Joss Whedon first came to the public’s eye with Buffy the movie, which was campy but fun. Through the series of Buffy, Angel, Firefly, and Dollhouse he managed to write stories in the best tradition of Science Fiction/Fantasy while touching on themes like Feminism, the ills of capitalism, the immorality of government, and teenage angst. His material never got boring, though. Whedon wrote characters with their own languages who were different and developing. Most important, he could make the audience laugh. When Buffy stops in the middle of a fight to make some harsh comment about fashion or the irony of the situation you can relate to it. When you see Malcolm Reynolds sitting on a rock, naked but with a genuine smile on his lips, your jaw drops but you get it. When he did Avengers I was delighted, that he is taking an active part in the Marvel universe is reassuring. For as long as he is involved it will be taken care of.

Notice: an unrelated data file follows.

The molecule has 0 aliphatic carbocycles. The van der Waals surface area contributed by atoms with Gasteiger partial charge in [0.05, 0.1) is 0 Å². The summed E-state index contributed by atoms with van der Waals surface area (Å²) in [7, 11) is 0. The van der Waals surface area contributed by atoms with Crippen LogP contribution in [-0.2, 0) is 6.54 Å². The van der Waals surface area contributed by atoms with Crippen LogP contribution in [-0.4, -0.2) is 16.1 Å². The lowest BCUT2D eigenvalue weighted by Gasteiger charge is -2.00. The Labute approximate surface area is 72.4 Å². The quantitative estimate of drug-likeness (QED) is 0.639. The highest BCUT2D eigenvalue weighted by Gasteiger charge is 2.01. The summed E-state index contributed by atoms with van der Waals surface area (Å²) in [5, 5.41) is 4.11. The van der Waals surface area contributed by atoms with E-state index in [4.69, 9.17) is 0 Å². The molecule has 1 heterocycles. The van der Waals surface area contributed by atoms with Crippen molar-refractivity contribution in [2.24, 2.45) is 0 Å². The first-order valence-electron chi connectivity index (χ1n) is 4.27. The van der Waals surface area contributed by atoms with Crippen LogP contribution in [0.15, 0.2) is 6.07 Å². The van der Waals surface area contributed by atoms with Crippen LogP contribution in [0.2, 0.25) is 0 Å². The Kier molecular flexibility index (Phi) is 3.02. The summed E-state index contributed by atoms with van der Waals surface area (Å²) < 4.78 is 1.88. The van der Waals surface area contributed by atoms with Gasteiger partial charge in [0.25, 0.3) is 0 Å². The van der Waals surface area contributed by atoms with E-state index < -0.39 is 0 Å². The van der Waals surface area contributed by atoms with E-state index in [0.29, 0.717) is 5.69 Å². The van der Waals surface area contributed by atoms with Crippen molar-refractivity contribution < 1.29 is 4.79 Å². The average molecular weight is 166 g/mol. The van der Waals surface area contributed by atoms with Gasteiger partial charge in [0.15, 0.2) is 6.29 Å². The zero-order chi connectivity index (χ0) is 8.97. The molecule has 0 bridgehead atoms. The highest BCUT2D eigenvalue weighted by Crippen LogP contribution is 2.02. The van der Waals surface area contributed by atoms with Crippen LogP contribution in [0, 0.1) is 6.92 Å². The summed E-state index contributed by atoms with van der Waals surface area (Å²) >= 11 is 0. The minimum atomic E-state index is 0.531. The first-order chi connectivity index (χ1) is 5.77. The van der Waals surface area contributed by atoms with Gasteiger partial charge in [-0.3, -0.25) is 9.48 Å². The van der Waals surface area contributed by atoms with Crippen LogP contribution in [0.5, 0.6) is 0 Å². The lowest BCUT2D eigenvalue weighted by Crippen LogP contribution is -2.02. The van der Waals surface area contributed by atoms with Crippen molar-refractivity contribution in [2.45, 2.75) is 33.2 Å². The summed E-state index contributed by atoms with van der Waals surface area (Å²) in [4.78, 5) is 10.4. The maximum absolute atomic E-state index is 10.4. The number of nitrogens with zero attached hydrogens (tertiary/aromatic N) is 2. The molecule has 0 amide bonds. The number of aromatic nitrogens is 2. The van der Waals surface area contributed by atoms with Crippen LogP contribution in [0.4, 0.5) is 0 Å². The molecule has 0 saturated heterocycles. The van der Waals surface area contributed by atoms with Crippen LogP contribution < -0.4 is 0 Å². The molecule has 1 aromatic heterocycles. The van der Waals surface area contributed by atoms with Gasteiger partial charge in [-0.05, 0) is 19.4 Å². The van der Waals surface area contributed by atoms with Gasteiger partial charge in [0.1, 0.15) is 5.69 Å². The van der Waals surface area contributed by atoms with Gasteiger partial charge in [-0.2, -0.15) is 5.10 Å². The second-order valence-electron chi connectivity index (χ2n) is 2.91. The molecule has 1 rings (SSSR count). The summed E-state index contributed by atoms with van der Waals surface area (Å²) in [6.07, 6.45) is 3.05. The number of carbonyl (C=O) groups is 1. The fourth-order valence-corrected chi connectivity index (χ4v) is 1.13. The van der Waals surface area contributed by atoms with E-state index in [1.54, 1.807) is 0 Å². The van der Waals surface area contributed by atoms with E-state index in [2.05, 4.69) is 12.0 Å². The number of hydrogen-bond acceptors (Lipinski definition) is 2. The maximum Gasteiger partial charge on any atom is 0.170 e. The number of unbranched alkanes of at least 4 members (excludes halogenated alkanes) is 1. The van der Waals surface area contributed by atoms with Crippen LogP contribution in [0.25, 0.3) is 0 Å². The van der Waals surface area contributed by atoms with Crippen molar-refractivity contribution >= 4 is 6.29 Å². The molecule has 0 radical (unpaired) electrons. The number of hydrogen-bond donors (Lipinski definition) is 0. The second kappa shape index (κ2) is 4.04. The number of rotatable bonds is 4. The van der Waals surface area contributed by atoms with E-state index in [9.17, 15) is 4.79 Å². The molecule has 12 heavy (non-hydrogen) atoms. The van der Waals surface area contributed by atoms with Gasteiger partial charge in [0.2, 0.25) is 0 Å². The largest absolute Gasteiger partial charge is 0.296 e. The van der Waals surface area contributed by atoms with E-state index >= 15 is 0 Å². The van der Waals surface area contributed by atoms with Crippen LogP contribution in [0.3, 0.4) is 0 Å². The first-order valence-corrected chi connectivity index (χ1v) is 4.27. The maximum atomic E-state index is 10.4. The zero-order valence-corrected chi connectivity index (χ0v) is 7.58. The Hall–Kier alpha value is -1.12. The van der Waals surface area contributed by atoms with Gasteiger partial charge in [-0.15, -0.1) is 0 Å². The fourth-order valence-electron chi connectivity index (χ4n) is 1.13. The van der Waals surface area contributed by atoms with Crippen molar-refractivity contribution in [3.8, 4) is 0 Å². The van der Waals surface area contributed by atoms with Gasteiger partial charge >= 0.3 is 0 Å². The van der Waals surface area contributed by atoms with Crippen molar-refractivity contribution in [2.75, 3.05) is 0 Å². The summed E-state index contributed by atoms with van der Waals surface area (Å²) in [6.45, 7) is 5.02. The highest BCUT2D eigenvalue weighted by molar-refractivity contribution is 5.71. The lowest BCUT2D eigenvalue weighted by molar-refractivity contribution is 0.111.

That’s not to say that DC will not be worth watching over the next few years. I have hope for the movies and I am enjoying their current run of t.v. shows. It’s just that they are more uncertain is all.

About Cian Beirdd

I live with my kitty, and encourage his tuna and catnip addictions. I have a website as well;
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9 Responses to Christopher Nolan and Joss Whedon

  1. Loki says:

    Nice post! And I agree, DC is very up in the air. I read an article that hypothesised that DC have been stalling with their movie universe because they desperately wanted Nolan involved, and he’s been saying no time and time again. I think him godfathering “Man of Steel” and then bowing out was the final compromise, and now they’re giving Snyder the role of creative oversight they had hoped to give Nolan.